14 Ways to Qualify a Sales Lead
During your first conversation with a prospective customer, your job is to discover if they've got the money to buy your offering and if you're talking to the person who has the authority to buy.
To this end, there are fourteen questions that you should memorize so that you can introduce one or more of them during your initial customer conversation, according to the Keith Rosen, author of Coaching Salespeople into Sales Champions:
- How does your company purchase products of this type?
- How does your company make the decision to buy?
- What are the organizational relationships that influence the decision?
- Who are the people typically involved in this decision making process?
- What ego or ownership issues come up that need to be managed and respected that I need to be mindful of?
- If you don't buy at this time, what remedial actions do you plan to take?
- How will your current vendors react to the possibility you'll buy from us?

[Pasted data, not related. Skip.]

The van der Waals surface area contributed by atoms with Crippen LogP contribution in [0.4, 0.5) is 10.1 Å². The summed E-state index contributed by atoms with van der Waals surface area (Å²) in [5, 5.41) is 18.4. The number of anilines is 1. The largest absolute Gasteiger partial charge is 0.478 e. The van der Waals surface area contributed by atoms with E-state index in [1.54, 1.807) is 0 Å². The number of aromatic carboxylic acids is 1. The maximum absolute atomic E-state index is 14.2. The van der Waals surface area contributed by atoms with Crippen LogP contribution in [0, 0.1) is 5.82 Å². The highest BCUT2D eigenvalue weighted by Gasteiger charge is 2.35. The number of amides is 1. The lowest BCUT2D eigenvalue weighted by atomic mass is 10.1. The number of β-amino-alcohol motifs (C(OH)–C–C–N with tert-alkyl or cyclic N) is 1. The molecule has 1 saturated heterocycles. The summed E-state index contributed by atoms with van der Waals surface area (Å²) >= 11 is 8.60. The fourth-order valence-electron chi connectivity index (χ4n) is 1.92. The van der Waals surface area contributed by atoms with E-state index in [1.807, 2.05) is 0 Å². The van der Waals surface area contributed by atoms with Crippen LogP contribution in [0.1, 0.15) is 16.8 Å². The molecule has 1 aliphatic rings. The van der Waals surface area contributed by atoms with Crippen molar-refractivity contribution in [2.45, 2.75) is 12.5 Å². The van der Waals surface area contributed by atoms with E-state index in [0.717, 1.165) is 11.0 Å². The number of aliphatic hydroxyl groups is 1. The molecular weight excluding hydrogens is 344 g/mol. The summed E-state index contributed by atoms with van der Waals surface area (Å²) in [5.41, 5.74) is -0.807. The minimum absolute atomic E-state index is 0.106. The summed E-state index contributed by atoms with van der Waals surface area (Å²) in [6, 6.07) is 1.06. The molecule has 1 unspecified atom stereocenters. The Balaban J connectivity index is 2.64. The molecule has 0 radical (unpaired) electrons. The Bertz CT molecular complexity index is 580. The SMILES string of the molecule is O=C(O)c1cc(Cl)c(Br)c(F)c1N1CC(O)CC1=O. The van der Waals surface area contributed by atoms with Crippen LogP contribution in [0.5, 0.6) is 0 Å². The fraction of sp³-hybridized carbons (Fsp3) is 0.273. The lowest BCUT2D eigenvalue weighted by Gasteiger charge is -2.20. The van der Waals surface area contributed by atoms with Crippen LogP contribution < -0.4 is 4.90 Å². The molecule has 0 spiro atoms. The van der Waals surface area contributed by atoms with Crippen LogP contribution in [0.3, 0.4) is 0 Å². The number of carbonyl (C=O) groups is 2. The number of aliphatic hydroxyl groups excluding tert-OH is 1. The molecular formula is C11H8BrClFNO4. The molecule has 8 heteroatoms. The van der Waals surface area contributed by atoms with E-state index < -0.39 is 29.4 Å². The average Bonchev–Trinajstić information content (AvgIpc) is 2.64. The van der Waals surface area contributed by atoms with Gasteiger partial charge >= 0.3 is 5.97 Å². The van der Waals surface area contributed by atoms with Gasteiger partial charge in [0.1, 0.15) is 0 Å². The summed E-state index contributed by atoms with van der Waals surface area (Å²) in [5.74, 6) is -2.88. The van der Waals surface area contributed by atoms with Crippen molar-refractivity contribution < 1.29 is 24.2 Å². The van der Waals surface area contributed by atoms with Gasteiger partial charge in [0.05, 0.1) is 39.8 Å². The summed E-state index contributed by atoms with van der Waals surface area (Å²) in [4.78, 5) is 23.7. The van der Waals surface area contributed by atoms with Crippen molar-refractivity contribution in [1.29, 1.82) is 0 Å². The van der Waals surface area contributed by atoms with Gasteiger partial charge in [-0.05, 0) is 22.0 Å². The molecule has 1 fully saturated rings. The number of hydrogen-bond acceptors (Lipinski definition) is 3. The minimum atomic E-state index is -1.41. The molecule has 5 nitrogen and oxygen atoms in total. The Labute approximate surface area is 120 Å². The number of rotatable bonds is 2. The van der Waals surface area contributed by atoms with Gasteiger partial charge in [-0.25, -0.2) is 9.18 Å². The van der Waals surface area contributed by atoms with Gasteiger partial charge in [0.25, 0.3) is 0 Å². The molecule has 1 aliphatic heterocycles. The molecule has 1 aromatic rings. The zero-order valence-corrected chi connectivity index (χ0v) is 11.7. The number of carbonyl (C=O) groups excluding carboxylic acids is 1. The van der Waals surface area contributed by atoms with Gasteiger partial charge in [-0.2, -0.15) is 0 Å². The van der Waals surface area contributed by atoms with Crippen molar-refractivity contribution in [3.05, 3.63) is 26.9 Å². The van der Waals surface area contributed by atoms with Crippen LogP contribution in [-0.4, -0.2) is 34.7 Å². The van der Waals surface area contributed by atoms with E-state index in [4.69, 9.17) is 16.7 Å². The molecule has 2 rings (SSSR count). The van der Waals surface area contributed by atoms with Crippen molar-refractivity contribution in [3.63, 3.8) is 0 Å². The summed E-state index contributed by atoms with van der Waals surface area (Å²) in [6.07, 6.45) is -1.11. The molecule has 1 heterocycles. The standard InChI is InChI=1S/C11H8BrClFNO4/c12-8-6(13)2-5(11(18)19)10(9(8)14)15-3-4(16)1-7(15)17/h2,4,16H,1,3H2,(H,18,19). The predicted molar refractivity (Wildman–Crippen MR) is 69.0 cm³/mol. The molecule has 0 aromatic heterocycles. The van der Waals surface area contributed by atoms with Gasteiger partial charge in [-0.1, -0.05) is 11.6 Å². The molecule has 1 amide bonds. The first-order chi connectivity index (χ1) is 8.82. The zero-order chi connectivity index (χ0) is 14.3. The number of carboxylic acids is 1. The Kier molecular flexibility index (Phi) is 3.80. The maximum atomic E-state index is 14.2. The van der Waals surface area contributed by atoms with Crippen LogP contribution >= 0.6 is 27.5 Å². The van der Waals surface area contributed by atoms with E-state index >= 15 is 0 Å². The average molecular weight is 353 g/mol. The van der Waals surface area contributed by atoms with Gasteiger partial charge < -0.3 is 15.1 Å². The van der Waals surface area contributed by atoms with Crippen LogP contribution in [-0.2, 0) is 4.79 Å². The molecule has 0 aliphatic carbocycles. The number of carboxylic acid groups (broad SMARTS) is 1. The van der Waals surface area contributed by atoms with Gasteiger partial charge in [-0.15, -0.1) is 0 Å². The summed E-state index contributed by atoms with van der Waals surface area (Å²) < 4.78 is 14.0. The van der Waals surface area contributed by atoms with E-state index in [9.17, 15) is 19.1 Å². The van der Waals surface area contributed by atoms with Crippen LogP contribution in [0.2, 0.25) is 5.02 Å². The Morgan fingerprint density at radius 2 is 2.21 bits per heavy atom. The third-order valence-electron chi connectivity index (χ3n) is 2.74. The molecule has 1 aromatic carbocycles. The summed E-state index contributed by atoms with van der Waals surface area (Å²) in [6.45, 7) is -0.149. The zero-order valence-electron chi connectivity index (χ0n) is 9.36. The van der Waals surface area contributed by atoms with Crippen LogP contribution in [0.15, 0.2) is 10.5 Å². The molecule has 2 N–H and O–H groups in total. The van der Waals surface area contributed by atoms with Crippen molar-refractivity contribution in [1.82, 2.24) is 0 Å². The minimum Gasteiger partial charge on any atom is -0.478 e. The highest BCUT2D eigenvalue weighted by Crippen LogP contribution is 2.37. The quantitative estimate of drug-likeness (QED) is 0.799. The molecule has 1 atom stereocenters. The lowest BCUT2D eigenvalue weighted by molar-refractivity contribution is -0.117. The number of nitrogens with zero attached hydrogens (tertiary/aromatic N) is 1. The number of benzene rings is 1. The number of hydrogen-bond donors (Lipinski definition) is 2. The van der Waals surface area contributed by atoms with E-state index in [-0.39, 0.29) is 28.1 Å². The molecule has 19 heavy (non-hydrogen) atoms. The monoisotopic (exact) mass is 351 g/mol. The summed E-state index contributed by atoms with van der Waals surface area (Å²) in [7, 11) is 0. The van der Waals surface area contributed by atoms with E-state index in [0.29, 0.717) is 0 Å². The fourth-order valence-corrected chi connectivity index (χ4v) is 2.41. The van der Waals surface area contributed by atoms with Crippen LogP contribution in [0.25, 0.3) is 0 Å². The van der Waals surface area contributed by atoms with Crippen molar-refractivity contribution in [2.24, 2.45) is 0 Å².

- What are the concerns or roadblocks that could crop up down the road and get in the way of us working together?
- What are the timely and relevant issues that are going on internally?
- What is the overall mood of the company and its leaders?
- Who else in your company should I be presenting to and following up with?
- What challenges are you still faced with that your current solution still does not solve or address as effectively as you would like?
- What internal resources can you leverage to try and resolve this issue on your own?
- What will it cost you and your company if you keep things the way they are today?
The beauty of these questions is that they're likely to spark a conversation that will allow you to assess whether there's a real need for what you're selling and whether there's already some budget allocated to buy it.
Note: don't pepper the customers with these questions like an interrogator giving a prisoner the "third degree." Work them into the conversation as you discuss the customer's situation and business goals.
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